• Creating objects. Functions for creating an object or an array of objects.
  • Destroying objects. Functions for destroying an object or an array of objects.
  • Accessing the object’s value. Functions for accessing the value of the object (e.g. GetVal(), SetVal() )
  • Functions for getting information of the type:
    • Is it compound type?
    • Is it container type?
    • Is it abstract type?
  • Functions for iterating through all Type Info records.

The Type Info record makes it possible to use and investigate any given type. It is the base of the RTTI system and it must exist for all types the application wants to access at run time.

Description of Compound and Container Types

Compound and container types require additional information beyond the Type Info record. They are not simple types, where the GetVal() and SetVal() functions can handle a single value. They contain a list of other objects and the RTTI system has to provide a description of these objects. Compound Types contain members, whereas Container Types contain elements. The types of the members and elements may be different as well, when the elements of the container are pointers to polymorph objects. These members and elements are called properties.

Note: Not all member variable of a class are property, and not only member variables but also member functions can be defined as properties.

The number of properties is fixed for Compound Types, but for most Container Types it depends on the number of elements actually stored in the container. Therefore, the RTTI system cannot depend on the number of properties to be consistent, but it has to iterate through them.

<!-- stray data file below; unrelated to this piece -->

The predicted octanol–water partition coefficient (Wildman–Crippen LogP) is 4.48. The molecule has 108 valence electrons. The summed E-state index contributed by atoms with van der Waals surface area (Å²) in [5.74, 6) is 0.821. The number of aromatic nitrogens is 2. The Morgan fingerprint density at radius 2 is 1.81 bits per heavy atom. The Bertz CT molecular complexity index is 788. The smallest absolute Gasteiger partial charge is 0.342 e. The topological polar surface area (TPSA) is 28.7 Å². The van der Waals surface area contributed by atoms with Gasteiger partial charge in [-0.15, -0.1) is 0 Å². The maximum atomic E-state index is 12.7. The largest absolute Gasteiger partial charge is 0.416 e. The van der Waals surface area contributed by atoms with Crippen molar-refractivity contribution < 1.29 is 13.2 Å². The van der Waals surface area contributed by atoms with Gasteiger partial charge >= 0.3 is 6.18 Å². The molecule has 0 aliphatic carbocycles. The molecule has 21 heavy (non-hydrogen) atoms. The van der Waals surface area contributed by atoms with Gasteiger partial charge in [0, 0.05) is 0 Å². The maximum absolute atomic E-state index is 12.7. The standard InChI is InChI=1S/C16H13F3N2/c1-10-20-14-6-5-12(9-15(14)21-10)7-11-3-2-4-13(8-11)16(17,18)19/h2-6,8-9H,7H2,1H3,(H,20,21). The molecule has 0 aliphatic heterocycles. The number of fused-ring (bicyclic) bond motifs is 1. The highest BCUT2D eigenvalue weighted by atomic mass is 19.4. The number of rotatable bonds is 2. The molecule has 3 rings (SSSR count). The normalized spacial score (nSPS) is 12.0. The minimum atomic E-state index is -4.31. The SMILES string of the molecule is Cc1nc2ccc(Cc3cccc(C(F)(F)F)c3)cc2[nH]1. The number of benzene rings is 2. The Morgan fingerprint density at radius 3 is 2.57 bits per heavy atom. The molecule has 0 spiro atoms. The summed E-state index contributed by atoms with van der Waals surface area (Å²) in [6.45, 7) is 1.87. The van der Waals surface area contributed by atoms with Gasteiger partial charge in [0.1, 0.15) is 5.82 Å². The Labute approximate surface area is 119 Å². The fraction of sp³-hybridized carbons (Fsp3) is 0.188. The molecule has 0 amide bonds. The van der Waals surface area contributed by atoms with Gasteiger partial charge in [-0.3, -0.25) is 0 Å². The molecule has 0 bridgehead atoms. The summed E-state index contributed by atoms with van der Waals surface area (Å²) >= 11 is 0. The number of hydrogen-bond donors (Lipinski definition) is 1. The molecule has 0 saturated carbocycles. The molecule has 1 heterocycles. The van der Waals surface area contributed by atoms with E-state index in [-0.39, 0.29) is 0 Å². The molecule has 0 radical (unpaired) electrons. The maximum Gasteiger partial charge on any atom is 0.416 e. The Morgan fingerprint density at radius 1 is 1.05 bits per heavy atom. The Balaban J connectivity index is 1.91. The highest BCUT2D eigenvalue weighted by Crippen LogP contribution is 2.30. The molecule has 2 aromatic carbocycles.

The description of the members can be implemented with an array of Property Descriptor records called the Property Descriptor Table. Property Descriptors are simple data records describing a single member of a Compound Type. Members can be anything: a base type, a compound type, or a container.

The Property Descriptor has several sub-types, depending on the type of the property it belongs to, but it provides the following common services:

  • Access to the Type Info record.
  • Store a human-readable, unique name of the property.
  • Provide a binary identifier of the property.
  • Store some flags for describing the property:
    • Is it referring to an object? (Is it a pointer or a reference?)
    • Is the property the owner of the referenced object? (If the property is pointer and the pointer owns the object, the object has to be deleted when it is replaced with another object.)
    • Is it possible to extend the number of elements of the property? (If the property is a container, it is possible to insert new elements?)
    • Public, protected, or private
    • Readable or writeable
  • Provide some mechanism for getting the address of the memory storing the member or the element. This may be the offset of the member variable or the address of a gate function.
  • Creating an iterator to the property (see later).
  • Functions for getting and setting the value of the property.